For the past few years the races have been held on the rink at Dufferin Grove Park, and that’s where about one hundred spectators gathered this past Saturday, cramming into the players bench and lining the outside fence to catch the action. The event is run by Derek Chadbourne, owner of the Bike Joint on Harbord Street. Bike Pirates, a non-profit, do-it-yourself workspace for cyclists, helps out, and has hosted the afterparty for the last three years.
To be able to race, the cyclists have to stud their tires, a process that involves drilling screws though (or “studding”) the tires, then lining the tire with duct tape (or, in some cases, with another tire). Apparently, once the process is complete the actual tire doesn’t even touch the ice. And just like other sporting events, someone is always tweaking the technology to get an edge: by using hundreds of small, thin screws and setting them in a specific pattern, some of the fastest riders this year were able to give themselves an extra push. “They’re that thin,” Bercarich says, pinching his fingers together—and there are up to eight hundred in a tire.
In classic format, the bikers race in heats, with the winners from the men’s and women’s divisions moving on to the finals; finalists race an intense twenty-five laps around two connected ice rinks. This year’s winners were the intrepid Kevin Black and Briana Illingworth (know on the circuit as the Ice Queen). Every year, proceeds raised at the afterparty are donated to a worthy cause: this time, to Peter McKenzie, a cyclist who was hit on the Bloor Viaduct in December.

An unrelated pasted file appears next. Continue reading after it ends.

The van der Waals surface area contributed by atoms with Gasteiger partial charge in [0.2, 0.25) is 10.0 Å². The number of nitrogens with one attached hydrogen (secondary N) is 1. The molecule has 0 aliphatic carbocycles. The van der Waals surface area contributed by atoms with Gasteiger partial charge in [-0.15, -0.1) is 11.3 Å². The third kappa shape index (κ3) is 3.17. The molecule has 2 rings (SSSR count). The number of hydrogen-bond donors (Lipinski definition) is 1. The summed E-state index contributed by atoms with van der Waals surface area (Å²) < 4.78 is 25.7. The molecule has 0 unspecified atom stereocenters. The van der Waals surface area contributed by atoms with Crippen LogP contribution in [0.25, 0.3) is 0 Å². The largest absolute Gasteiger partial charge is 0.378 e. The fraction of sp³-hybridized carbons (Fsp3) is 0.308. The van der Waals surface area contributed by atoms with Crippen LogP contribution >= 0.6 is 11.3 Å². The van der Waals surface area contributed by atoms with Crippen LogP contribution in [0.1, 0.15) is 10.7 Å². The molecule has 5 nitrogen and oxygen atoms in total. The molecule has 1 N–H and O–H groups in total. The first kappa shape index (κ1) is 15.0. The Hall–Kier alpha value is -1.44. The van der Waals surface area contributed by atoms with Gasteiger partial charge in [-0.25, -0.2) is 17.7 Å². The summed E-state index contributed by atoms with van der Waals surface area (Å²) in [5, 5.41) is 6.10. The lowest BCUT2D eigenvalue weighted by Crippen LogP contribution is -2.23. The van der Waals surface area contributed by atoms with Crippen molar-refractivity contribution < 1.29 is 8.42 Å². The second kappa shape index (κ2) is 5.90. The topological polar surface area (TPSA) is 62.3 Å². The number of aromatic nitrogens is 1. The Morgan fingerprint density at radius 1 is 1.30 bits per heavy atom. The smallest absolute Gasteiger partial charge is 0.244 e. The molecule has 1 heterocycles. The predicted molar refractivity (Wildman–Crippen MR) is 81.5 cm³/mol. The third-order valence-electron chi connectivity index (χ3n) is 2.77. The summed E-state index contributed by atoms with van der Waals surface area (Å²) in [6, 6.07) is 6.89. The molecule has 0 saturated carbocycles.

One of the final events of the night, the Rubber Race, allows any spectator with a bike and a helmet to participate. The only catch: no studded tires. Immediately after it begins, over-eager cyclists—many of whom have started too fast—fall onto the ice. The Rubber Race is a slow one, and after a couple laps most cyclists have lost their balance and dropped off their bikes at least once. The only rider who could stay on her seat consistently was at a huge disadvantage—she was on just one wheel. “I’ve been riding a unicycle for about seven years, maybe. But only seriously in the last three,” Celeste Koon told us. As she rounded the turn of her final lap, the crowd went crazy, clapping and hitting the boards. She gracefully dismounted her unicycle and stepped between fallen cyclists on her way off the rink.
Photos by Nana Arbova.
dandyhorse magazine’s editorial assistant Colleen Kirley and dandy photo editor Nana Arbova send bike love to Torontoist readers with this feature. You’ll be able able to see more of their work in dandyhorse this spring.
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